Prenolepis imparis

School of Ants collection
Literature record

Prenolepis imparis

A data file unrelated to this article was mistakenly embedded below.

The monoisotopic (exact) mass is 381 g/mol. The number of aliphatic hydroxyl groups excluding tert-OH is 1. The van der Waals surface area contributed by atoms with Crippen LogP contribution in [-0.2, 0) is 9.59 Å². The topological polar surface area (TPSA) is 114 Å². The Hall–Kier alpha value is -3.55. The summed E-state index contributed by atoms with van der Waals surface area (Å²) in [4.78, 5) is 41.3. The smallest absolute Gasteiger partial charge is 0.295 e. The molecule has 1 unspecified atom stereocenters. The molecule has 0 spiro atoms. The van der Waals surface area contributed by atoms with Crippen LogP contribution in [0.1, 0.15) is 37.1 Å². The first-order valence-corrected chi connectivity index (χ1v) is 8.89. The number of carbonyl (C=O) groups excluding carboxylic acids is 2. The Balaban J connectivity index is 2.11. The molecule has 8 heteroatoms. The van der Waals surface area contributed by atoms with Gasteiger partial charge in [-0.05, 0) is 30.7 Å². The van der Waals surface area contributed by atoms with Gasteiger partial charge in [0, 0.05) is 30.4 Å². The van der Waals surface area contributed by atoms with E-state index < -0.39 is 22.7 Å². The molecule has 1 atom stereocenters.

The winter ant, named for its tendency to forage well into the winter, digs nests deep into the ground. It is common throughout most of its range. In different places winter ants looks different (darker, larger, longer-legged, etc...) suggesting that perhaps the winter ant is really more than one species. The winter ant is one of few species able to coexist with invasive argentine ants. It does so by foraging in the cool months when the argentine ants are inactive. Winter ant nests can be very deep, in some cases as many as twelve feet. The queen of the winter ant typically sits at the bottom of the nest where she lays eggs and is brought food. At least part of the diet of winter ants come from aphids and scale insects. These insects suck on plant sap and in doing so excrete large quantities of "honeydew," AKA aphid poop. The winter ant carries that honeydew back to its nest in a special internal pouch called the proventriculus. These ants have no hands but they make do all the same.